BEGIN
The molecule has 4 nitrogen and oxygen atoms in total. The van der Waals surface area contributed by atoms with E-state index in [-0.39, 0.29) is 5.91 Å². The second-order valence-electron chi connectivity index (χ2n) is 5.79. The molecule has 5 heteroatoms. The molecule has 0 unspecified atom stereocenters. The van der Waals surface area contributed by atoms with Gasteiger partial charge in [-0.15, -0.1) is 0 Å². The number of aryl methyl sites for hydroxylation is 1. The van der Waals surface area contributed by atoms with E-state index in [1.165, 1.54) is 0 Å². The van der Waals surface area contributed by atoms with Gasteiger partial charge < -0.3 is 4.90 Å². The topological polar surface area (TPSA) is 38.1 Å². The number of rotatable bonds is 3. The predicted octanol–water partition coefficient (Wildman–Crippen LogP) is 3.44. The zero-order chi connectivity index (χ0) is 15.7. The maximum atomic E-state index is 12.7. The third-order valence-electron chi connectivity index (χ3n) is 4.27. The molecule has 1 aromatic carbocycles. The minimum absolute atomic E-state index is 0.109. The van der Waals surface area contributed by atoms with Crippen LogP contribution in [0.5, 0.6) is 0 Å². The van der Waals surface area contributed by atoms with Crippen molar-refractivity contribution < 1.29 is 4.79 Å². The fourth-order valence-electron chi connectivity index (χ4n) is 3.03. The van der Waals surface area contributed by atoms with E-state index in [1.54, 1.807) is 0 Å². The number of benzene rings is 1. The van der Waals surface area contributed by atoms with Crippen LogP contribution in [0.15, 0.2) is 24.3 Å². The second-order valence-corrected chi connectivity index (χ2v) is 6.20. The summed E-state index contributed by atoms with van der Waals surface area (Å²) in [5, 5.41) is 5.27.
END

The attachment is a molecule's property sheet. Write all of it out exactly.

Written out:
The molecule has 4 nitrogen and oxygen atoms in total. The van der Waals surface area contributed by atoms with E-state index in [-0.39, 0.29) is 5.91 Å². The second-order valence-electron chi connectivity index (χ2n) is 5.79. The molecule has 5 heteroatoms. The molecule has 0 unspecified atom stereocenters. The van der Waals surface area contributed by atoms with Gasteiger partial charge in [-0.15, -0.1) is 0 Å². The number of aryl methyl sites for hydroxylation is 1. The van der Waals surface area contributed by atoms with E-state index in [1.165, 1.54) is 0 Å². The van der Waals surface area contributed by atoms with Gasteiger partial charge < -0.3 is 4.90 Å². The topological polar surface area (TPSA) is 38.1 Å². The number of rotatable bonds is 3. The predicted octanol–water partition coefficient (Wildman–Crippen LogP) is 3.44. The zero-order chi connectivity index (χ0) is 15.7. The maximum atomic E-state index is 12.7. The third-order valence-electron chi connectivity index (χ3n) is 4.27. The molecule has 1 aromatic carbocycles. The minimum absolute atomic E-state index is 0.109. The van der Waals surface area contributed by atoms with Crippen LogP contribution in [0.5, 0.6) is 0 Å². The van der Waals surface area contributed by atoms with Crippen molar-refractivity contribution < 1.29 is 4.79 Å². The fourth-order valence-electron chi connectivity index (χ4n) is 3.03. The van der Waals surface area contributed by atoms with E-state index in [1.54, 1.807) is 0 Å². The number of benzene rings is 1. The van der Waals surface area contributed by atoms with Crippen LogP contribution in [0.15, 0.2) is 24.3 Å². The second-order valence-corrected chi connectivity index (χ2v) is 6.20. The summed E-state index contributed by atoms with van der Waals surface area (Å²) in [5, 5.41) is 5.27.